When Andy Warhol showed his now-iconic Brillo Boxes in New York’s Stable Gallery almost 40 years ago, the oversized, near-exact replicas of cheery commercial branding brought consumer culture under a new spotlight. Scholars have since contemplated their boundary-busting role as “mundane” modern art and the metaphoric significance of steel becoming wool; intrepid journalists have unearthed the story behind the abstract-expressionist-turned-commercial-artist-for-hire responsible for the original packaging; and New York Times illustrators have pixelated the logo and tiled their bathroom with the motif.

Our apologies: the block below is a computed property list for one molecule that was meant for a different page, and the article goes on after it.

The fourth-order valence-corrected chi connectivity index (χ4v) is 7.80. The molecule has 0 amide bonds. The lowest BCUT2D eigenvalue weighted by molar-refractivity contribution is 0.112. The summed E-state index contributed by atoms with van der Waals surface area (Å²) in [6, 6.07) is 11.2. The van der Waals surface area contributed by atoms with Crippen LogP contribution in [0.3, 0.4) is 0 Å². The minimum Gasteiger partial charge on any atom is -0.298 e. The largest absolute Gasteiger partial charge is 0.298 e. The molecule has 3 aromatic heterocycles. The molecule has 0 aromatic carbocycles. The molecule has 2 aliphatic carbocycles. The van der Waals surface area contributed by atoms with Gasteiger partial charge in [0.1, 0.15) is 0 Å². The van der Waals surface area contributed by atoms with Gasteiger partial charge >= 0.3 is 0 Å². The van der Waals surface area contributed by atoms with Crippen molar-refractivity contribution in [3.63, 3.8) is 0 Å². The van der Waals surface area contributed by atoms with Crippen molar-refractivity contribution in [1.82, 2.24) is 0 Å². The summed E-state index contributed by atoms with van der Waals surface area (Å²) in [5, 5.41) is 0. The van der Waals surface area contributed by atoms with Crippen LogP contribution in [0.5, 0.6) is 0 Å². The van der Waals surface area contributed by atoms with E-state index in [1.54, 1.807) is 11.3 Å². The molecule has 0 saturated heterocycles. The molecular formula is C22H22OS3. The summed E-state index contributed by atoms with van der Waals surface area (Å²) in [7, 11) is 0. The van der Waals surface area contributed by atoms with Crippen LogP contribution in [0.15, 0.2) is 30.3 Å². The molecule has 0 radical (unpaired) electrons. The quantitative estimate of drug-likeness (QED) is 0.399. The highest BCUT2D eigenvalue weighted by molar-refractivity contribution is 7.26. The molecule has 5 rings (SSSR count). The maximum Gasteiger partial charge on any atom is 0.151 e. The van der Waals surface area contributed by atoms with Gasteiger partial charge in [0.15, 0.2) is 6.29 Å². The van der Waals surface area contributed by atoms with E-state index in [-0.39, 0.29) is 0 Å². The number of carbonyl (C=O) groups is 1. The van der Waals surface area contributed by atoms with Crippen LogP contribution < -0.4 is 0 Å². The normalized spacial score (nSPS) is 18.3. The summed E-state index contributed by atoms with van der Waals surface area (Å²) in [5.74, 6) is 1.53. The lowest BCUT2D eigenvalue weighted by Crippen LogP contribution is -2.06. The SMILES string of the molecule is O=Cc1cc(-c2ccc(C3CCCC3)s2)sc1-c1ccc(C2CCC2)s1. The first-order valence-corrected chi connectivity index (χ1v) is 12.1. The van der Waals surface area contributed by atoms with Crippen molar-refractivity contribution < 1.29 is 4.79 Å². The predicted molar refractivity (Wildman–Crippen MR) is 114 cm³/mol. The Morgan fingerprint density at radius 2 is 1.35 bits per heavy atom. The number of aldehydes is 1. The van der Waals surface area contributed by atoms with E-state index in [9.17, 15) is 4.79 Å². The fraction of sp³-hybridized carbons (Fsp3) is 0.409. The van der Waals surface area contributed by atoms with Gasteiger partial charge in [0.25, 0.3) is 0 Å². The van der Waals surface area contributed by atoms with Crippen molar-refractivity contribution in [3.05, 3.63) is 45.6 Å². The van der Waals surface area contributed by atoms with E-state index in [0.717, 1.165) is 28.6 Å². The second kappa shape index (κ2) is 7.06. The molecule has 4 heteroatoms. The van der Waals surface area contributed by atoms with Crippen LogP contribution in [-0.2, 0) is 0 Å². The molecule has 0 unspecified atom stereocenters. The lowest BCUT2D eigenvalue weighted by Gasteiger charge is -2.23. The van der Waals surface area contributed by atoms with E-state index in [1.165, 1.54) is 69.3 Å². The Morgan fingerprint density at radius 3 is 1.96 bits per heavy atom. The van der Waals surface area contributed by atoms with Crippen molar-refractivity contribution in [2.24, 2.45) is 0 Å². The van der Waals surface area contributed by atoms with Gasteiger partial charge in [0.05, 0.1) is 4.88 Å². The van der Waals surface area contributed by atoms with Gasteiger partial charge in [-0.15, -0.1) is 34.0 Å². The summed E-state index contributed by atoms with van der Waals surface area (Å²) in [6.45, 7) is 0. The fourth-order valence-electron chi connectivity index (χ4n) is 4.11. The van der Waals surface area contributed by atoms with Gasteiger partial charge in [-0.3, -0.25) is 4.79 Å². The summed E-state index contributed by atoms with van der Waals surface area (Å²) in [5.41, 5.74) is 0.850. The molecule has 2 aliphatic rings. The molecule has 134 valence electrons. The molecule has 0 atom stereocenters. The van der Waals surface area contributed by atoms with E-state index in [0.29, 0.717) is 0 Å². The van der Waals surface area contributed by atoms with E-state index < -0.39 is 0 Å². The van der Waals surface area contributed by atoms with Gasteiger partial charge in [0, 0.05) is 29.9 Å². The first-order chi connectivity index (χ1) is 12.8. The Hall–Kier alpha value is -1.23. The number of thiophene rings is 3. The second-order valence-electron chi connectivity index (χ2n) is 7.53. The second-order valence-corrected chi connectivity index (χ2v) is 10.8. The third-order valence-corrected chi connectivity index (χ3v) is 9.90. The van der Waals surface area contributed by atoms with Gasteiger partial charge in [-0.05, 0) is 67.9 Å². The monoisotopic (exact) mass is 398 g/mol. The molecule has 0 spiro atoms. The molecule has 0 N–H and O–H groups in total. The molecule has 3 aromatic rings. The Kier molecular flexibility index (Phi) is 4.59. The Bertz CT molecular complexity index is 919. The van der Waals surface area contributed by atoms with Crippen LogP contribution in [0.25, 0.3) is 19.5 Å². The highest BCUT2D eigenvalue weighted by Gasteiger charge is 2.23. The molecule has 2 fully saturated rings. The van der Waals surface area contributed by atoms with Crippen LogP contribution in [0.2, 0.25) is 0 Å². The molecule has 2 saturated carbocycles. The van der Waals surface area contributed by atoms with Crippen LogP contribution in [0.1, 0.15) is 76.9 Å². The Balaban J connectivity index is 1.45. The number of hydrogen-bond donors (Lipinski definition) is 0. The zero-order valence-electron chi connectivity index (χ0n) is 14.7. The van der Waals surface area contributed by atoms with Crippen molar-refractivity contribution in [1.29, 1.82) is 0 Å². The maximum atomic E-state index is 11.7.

Until now, however, the public’s (presumed) deep and unyielding desire to take a seat on the plywood cubes has had to go unrealized (museums tend to discourage sitting on their exhibitions). Belgian studio Quinze & Milan, in collaboration with the Andy Warhol Foundation for the Visual Arts and the flash-sale-loving folks at Fab, have given the boxes a material makeover and introduced the Brillo Box pouf. Well, they’re calling it a pouf, and yes, it’s foam-filled and soft to the touch, but the right angles certainly give it a bit of an edge. It would definitely be a bright addition to any home’s decor, an interesting next step in the evolution from utilitarian object to vaunted objet d’art to functional, fashionable design item.